In expanding on this rationale, the Board stated:
The Board strongly considers that it would be improper for the Board, an agency of the U.S. Government acting within its assigned responsibilities, to give its permission to travel to a foreign area, where the Secretary of State, acting within his foreign relations responsibilities, has determined that travel to such foreign area "is not in the national interest of the United States."
It is apparent that the Board is merely adhering to a general policy of not permitting parolees to travel to certain parts of the world. These area restrictions apply equally to all parolees, thus avoiding the need for rendering particularized determinations on the fitness of each parolee to journey abroad.
If the Board distinguished among individual parolees on the basis of their past behavior, or political beliefs and associations, then Board decisions on travel requests would be susceptible to close constitutional scrutiny under the First Amendment. Cf. Kent v. Dulles, 357 U.S. 116, 78 S. Ct. 1113, 2 L. Ed. 2d 1204 (1958). However, as in the case of Zemel v. Rusk, 381 U.S. 1, 85 S. Ct. 1271, 14 L. Ed. 2d 179 (1965), the administrative action here was made on broad policy considerations without reference to any characteristic peculiar to plaintiffs. Consequently, the Board cannot be fairly accused of discriminating against the plaintiffs for having previously expressed their political viewpoints in a way that violated the law.
Considering the broad discretion vested in the parole authorities under 18 U.S.C. § 4203(a),
this Court is unable and unwilling to issue a proclamation that the Board of Parole may not consider the public interest and the national welfare in the administration of its assigned responsibilities to supervise and control the conduct and travel of persons on parole. Furthermore, the Board should not be restricted to the reports and recommendations generated within its own office, but rather should be allowed to solicit and evaluate the advice of other governmental bodies prior to rendering its administrative decisions. This Court would be chartering an uncertain course indeed if it assumed the duty of prescribing those factors which should and should not be considered by the Board of Parole. If the reasons for Parole Board action have a rational relationship to the administrative responsibilities of the Board, then judicial inquiry must not result in a finding that the paroling authorities have abused their discretion.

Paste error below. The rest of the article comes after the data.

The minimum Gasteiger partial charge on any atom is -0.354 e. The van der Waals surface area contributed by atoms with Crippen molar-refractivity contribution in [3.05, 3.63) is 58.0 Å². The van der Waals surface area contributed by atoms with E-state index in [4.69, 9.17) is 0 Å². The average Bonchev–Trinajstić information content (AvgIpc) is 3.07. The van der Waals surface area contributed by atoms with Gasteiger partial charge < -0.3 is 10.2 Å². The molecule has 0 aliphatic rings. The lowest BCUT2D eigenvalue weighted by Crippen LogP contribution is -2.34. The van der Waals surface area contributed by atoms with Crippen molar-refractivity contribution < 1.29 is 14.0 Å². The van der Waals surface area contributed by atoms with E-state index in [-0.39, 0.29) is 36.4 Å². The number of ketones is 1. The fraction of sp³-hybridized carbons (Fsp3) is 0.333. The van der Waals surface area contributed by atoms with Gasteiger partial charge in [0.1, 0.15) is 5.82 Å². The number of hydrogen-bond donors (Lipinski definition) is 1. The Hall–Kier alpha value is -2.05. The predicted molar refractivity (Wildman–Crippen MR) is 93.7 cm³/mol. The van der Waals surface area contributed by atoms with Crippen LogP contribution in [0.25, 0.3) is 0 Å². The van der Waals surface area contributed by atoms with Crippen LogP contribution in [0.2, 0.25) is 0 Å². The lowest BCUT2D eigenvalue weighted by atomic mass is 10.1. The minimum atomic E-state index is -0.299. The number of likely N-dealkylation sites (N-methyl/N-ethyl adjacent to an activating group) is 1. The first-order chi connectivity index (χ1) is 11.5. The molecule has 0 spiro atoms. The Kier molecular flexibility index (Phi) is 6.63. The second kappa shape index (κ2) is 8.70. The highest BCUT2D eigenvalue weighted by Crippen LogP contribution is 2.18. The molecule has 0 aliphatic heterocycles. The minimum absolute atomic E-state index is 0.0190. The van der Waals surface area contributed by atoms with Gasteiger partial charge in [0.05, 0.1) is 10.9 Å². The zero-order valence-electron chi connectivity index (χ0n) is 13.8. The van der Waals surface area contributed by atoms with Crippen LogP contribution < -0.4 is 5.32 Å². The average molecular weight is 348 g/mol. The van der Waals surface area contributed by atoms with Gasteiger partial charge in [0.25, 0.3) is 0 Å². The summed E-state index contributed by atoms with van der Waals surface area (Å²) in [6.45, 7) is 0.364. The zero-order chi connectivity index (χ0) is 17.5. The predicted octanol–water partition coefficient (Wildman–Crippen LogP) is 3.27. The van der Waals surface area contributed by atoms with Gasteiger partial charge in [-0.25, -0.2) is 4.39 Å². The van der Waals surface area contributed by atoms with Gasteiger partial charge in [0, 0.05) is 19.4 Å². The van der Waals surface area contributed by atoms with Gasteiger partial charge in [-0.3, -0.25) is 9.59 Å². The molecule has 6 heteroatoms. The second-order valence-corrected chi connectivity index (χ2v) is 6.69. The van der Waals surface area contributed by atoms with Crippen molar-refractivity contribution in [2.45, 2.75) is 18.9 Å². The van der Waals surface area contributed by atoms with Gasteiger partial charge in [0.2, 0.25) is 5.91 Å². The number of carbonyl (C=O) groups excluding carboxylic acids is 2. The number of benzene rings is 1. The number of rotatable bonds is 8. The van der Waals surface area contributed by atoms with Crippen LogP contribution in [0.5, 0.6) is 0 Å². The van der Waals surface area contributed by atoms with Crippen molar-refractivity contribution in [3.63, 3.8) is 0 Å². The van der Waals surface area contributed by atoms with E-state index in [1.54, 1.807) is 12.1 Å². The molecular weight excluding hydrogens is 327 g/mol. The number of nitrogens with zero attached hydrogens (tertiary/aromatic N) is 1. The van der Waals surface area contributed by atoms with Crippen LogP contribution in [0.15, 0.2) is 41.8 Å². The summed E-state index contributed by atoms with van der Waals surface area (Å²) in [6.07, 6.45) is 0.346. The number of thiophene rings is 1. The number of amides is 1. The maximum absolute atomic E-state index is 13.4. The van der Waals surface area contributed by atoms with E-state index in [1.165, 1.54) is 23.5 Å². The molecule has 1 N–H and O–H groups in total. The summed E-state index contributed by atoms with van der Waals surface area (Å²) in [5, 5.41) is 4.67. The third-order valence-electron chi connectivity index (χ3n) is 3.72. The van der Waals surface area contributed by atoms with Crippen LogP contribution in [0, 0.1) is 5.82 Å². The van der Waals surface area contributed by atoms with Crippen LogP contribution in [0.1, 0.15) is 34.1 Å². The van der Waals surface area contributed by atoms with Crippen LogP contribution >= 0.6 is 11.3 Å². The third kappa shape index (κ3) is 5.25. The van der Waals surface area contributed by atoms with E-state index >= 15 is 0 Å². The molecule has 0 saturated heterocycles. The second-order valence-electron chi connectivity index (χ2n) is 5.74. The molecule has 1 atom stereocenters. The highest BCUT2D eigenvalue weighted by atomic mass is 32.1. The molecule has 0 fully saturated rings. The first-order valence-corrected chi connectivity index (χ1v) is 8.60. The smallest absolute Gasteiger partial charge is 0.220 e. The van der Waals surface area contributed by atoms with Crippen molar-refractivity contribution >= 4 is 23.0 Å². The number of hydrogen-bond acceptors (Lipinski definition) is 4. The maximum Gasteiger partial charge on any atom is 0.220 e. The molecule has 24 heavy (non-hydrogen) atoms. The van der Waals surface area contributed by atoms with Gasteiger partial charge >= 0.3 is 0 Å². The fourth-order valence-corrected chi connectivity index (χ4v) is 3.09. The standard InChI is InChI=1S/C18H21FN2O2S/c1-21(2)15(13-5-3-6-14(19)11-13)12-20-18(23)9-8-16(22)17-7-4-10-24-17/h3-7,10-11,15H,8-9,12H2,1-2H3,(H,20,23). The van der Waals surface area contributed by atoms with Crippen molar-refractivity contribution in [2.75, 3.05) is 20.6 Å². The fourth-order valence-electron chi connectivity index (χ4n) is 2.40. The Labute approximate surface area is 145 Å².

In the case at bar, the Board's disapproval of plaintiffs' proposed trip to North Vietnam was based, in part, on the delicate stage of the peace negotiations being conducted between this country and the other participants in the internecine conflict in Southeast Asia; the State Department's determination that the plaintiffs' trip would not be in the public interest; and the precarious posture of the cease-fire agreement presently in effect. These considerations are properly within the Board's designated responsibility of ensuring that parolees do not engage in activities that are detrimental to the public interest. Of course, the public is not only concerned with the prevention of domestic criminality, but also with the avoidance of international incidents precipitated by the conduct of parolees in foreign countries. In Worthy v. Herter, 106 U.S. App. D.C. 153, 270 F.2d 905, cert. denied, 361 U.S. 918, 80 S. Ct. 255, 4 L. Ed. 2d 186 (1959), Judge E. Barrett Prettyman made the following poignant observation which deserves repeating here:
We think that, if the Executive foresees that the presence of American citizens in a designated foreign area may, by reason of military or political conditions there, evolve into, or be the occasion of, a clash, diplomatic or military, with a foreign government, his power in respect to foreign affairs includes power to refuse to sanction the travel of American citizens in that area. To hold the contrary would be to hold that the protection of the peace against American-caused incidents in foreign countries is outside the realm of foreign affairs. Such latter holding would be both illogical and unrealistic. In foreign affairs, especially in the intimate posture of today's world of jets, radio, and atomic power, an individual's uninhibited yen to go and to inquire may be circumscribed. A blustering inquisitor avowing his own freedom to go and do as he pleases can throw the whole international neighborhood into turmoil.
270 F.2d at 911.
Although the Worthy decision dealt primarily with the propriety of governmental restrictions on travel to certain countries under communist domination, the above-quoted language of the Court clearly articulates the public interest in avoiding an international crisis that could be caused by the presence of Americans in other areas of the world. It must be remembered that plaintiffs herein were convicted for criminal activity that was directly related to their vehement protest against this country's policy regarding Southeast Asia. It is not a totally unreasonable proposition, therefore, that plaintiffs' presence in North Vietnam could have an adverse effect upon the American public's interest in preserving the Vietnam cease-fire agreement and in bringing the entire Southeast Asia conflict to a final and just resolution. Accordingly, this Court concludes: first, that the Parole Board's denial of permission to plaintiffs to travel to North Vietnam, due to the delicate status of the Paris accord and the volatile and precarious relationship existing between this country and North Vietnam, was not an arbitrary exercise of discretion; and secondly, that this reason for the Board's action has a rational relationship to the Board's administrative responsibility of safeguarding the public interest.